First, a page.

Outlining the hard way
I used to be a photographer labouring away
own dark room. You may recognise the type - strong and silent. A man
who doesn't whimper in the dark and can look an enlarger straight into
the lens with barely a flinch.
Anyway, those were the bad old days before digital photography, when one spent an afternoon producing one or two colour enlargements - something that would take a couple of minutes with a modern art package. I finally grew afraid of the dark and went all digital, but certain darkroom skills can be adapted to modern equipment
There was a technique for producing outlines of black and white negatives which went as follows: You made a high contrast copy of the original negative - which gave you HRpositive. Then you took a negative of that positive, which gave you HRnegative. The two bits of film showed the same picture but all the areas that were white on one, were black on the other. If you placed one film on top of the other in precise alignment, you would only see black, because the white areas in one sheet of film would be covered by the dark areas on the other. The few grey levels that survived the process usually also merged to black.
"Great stuff", I hear you cry: "but so what"? Well, if you moved one sheet slightly, so that they were not in precise alignment any more, the border lines would become transparent and could be printed onto paper, producing prints like the one above. Notice that some of the grey tones have survived and produce a nice charcoal like effect. And before you ask. Yes, I married her.
As soon as I got my first Archimedes and the college acquired a scanner, it occurred to me that this process could be made to work with the new technology. It did! All you need is a suitable photograph and the free applications !Draw, !Paint and !ChangeFSI. You lose the grey tones, because Acorn sprite masks cannot be graded, but the effects are quite pleasing and you have great control over the final effect. Here is what to do.
Get a photograph that is quite contrasty to begin with. Set !ChangeFSI to black and white ie two colours, usually mode 25. Switch off sprite dithering. Drop your picture onto the ChangeFSI icon and you should end up with a two colour positive. Now click on the "Invert input" button and repeat the process. You end up with a two tone negative. Don't forget to save the files under different names.
Now you have to convert the files so that you can super-impose them. One at a time, load them into !Paint, go to the menu entry 'Edit, and click on 'Mask'. Bring up the tools and the palette, select the mask colour and the floodfill tool ( paint bucket), select Global, move the pointer over the next white pixel and convert all white pixels to mask. Do the same with the other sprite, remember to only change the white areas.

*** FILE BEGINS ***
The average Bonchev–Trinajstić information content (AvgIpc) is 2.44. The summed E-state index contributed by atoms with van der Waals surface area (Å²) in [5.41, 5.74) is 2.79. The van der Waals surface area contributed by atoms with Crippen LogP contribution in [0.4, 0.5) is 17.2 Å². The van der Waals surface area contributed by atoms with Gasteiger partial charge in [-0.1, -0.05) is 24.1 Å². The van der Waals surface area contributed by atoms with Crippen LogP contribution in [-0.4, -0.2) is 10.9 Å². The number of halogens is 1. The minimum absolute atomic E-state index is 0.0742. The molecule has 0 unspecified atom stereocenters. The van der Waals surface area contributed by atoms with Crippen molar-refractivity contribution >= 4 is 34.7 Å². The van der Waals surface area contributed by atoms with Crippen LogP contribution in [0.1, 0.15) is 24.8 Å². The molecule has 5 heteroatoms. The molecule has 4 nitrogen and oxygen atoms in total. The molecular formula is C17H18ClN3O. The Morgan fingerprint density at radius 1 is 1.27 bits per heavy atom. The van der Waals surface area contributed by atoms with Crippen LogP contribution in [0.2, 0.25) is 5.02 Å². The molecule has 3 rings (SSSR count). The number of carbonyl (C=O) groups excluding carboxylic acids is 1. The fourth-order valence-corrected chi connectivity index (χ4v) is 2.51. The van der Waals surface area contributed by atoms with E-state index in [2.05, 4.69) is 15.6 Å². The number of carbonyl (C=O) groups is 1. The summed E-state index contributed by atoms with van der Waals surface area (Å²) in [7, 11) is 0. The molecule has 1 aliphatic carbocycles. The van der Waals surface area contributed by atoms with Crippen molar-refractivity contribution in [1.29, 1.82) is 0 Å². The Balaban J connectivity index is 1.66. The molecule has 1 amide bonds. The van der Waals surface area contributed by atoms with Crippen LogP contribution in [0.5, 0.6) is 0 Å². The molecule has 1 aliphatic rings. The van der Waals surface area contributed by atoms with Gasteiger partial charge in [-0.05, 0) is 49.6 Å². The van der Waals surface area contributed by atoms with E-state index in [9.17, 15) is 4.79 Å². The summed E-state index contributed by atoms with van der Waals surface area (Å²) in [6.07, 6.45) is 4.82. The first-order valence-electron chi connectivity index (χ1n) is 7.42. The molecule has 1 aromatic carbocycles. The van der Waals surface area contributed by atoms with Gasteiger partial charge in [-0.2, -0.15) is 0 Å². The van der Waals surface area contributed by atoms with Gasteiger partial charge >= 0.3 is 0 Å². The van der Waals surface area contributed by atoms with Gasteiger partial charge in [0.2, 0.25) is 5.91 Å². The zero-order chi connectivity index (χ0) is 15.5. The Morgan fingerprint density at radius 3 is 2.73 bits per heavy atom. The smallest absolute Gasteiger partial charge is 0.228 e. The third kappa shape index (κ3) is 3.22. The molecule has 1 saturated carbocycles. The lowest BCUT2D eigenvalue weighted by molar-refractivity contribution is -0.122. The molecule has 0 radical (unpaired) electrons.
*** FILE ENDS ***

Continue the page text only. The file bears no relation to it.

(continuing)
Now you can drag both sprites into !Draw, and if - via the gridlock - you superimpose them one over the other, you should have a perfectly black square. If you now switch the gridlock off and move one of the sprites very slightly, you should see the outlines. Alternatively you can make one sprite very slightly smaller than the other and get the same effect. The scope for experimentation is endless.
You will end up with a white on black drawing. To reverse the effect simple use !Paint and copy the area of the screen you are interested in and use !ChangeFSI to invert the picture. I have never heard of anyone else using this technique with a computer, which is why I went to the bother of writing all this down. But then again, no-one ever does anything for the first time. Because the business of reducing a graphic to two colours, inverting it, making a negative and applying a mask is so convoluted and few modern photographers have the patience of the tough guys of yesteryear, I have written a little program that does all the work for you.
You simply drop a suitable graphic onto the window. Make sure that the spritename has a maximum length of 11 characters, because my program produces two files of the same name, with N and P added to indicate the negative and positive slide. Click the 'Show' button to open the internal directory and drop the two slides into !Draw. Move one over the other and you should see the result immediately. On the left is the same picture as before but this time done the computer way. Notice that there are no grey levels and that the quality is worse. This is partly due to the fact that I can't find the original negative and had to scan a fairly small print to get at the image, but mainly due to the fact that I only spent a couple of minutes on it. Changing the black level inside ChangeFSI or with my program, can have a marked effect on the final negative. Again I can only advise you to experiment and see what can be achieved.
You don't have to stick to black and white of course, try negatives of different colours. Some genius might even figure out a way to use Studio24 Pro's masking facilities to improve on my program.
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